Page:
APPLICATION FOR WRITS DIRECTED TO CRIMINAL DISTRICT COURT
ORLEANS PARISH NO. 489-028, SECTION "F" Honorable
Robin D. Pittman, Judge
C. Myers COUNSEL FOR DEFENDANT/RELATOR, CONNELL GALLE
A. Cannizzaro, Jr. District Attorney Parish of Orleans Kyle
Daly Assistant District AttorneyCOUNSEL FOR RESPONDENT, STATE
composed of Judge Terri F. Love, Judge Rosemary Ledet, Judge
Tiffany G. Chase
F. Love Judge.
application for supervisory review arises from
defendant's application for post-conviction relief, which
the trial court denied. After review based on defendant's
assertions of ineffective assistance of counsel, we find that
defendant failed to meet to the burden outlined in
Strickland v. Washington, 466 U.S. 668, 104 S.Ct.
2052, 80 L.Ed.2d 674 (1984). As such, the trial court did not
err in denying his application for post-conviction relief.
The writ is granted, but relief is denied.
Conell Galle, and his codefendant, Allen Scott (hereinafter
"Defendants"), were jointly charged with two counts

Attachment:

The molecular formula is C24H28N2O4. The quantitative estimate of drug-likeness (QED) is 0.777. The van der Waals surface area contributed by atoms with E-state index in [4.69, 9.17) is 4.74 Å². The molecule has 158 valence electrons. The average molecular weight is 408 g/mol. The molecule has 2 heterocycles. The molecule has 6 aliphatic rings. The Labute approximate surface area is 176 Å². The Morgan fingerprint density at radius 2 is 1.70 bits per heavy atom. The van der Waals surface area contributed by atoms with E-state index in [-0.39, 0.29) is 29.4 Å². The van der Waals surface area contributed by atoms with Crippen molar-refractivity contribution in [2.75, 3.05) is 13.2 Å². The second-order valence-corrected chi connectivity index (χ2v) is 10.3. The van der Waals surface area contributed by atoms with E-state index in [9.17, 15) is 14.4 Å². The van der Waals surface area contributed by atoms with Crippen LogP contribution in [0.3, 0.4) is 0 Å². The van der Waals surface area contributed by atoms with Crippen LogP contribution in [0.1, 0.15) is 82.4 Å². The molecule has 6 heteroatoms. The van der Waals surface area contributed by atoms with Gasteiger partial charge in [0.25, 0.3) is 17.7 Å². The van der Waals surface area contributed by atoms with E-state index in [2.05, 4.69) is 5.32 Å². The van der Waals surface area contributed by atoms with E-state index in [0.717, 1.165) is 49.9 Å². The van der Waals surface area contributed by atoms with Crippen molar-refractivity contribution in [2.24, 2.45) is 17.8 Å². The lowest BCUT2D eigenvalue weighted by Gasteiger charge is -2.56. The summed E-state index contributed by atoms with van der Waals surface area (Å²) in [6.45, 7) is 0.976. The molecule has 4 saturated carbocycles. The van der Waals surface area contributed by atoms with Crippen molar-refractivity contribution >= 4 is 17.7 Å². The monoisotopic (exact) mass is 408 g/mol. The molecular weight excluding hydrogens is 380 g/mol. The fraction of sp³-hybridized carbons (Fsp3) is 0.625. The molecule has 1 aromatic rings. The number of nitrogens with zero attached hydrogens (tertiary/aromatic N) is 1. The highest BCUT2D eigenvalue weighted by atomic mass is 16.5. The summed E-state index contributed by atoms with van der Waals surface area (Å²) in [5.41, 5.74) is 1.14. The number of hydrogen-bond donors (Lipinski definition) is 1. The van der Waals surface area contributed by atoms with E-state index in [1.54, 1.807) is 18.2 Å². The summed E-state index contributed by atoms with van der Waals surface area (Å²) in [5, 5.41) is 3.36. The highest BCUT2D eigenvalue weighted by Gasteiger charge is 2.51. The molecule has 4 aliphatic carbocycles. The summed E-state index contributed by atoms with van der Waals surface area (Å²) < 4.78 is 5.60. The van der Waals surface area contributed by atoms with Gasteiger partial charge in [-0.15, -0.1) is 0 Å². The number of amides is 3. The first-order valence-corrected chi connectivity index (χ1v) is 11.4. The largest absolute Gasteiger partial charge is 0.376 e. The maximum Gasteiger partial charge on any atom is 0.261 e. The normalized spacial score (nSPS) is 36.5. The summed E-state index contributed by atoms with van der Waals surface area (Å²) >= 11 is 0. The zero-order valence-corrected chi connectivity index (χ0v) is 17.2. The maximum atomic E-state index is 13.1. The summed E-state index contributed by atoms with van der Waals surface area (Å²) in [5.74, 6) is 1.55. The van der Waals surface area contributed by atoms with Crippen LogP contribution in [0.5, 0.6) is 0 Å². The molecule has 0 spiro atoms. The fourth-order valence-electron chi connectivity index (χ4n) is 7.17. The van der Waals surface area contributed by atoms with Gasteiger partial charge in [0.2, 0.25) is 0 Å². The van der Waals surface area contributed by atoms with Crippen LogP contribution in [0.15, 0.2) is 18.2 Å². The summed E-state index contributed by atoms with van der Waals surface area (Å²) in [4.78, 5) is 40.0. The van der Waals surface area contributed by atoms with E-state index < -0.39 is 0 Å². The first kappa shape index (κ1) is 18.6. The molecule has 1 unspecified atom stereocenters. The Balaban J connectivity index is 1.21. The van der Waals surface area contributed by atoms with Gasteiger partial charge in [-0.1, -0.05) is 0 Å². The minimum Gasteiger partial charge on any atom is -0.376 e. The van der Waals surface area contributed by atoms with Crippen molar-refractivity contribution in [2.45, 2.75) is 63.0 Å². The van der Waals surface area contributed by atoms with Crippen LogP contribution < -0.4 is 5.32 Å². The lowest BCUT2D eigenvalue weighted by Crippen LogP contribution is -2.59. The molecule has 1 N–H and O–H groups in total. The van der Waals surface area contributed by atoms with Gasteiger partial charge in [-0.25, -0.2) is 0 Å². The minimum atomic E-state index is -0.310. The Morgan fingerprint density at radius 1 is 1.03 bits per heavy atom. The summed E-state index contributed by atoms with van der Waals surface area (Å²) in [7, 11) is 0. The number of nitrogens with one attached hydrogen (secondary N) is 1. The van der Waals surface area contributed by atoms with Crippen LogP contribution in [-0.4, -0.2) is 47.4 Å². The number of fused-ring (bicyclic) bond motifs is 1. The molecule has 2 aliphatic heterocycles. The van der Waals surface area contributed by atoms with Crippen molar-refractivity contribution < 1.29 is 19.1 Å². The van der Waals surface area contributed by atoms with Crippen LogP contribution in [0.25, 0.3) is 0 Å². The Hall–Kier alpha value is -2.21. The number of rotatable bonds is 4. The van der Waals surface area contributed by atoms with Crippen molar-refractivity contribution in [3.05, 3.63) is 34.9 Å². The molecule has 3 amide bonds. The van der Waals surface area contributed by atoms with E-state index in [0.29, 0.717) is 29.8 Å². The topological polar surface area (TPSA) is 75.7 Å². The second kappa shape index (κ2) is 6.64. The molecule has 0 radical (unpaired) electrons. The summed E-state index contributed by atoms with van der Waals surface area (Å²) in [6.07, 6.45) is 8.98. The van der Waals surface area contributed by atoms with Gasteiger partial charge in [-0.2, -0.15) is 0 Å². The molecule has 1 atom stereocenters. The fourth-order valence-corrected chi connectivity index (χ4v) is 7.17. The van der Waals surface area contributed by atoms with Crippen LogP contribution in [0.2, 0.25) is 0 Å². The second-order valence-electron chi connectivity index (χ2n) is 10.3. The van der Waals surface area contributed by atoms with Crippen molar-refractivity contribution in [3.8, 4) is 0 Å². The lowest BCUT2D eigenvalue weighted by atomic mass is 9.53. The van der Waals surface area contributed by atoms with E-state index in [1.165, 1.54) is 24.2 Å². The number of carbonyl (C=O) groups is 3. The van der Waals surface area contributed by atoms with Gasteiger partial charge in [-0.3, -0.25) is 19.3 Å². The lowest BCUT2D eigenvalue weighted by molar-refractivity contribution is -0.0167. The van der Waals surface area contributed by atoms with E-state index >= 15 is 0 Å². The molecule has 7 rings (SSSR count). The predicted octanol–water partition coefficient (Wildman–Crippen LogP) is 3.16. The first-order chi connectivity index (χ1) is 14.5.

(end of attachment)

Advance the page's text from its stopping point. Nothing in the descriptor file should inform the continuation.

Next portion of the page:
each of attempted second-degree murder and one count each of
possession of a firearm by a convicted felon. The trial court
denied Mr. Galle's motion in limine to have
grand jury testimony of victim, Thomas Williams, who was
allegedly unavailable as a trial witness, read into the
record. This Court denied Mr. Galle's writ application
seeking review of that decision. Following a trial by a
twelve-person jury, Defendants were found guilty as charged
of the attempted second degree murder of Nykeisha Jackson
(count one); not guilty as to attempted second degree murder
of Mr. Williams (count two); and guilty as charged of
possession of a firearm by a convicted felon.
Galle was sentenced on count one to forty years at hard labor
and on count three to ten years at hard labor, both sentences
to be served consecutively and without benefit of parole. On
appeal, this Court affirmed Mr. Galle's convictions and
sentences. The matter was remanded for imposition of the
mandatory fine as to count three. Mr. Galle challenged the
denial of his motion in limine to have the grand
jury testimony of Mr. Williams read into the record.
State v. Galle, et al, 11-0930 (La.App. 4 Cir.
2/13/13), 107 So.3d 916, writ denied, 13-0752 (La.
10/30/13), 124 So.3d 1102.
Mr. Galle filed a counseled application for post-conviction
relief asserting two claims: 1) the grand jury testimony of
Mr. Williams should have been presented to the jury; and 2)
that he was entitled to an evidentiary hearing. On the same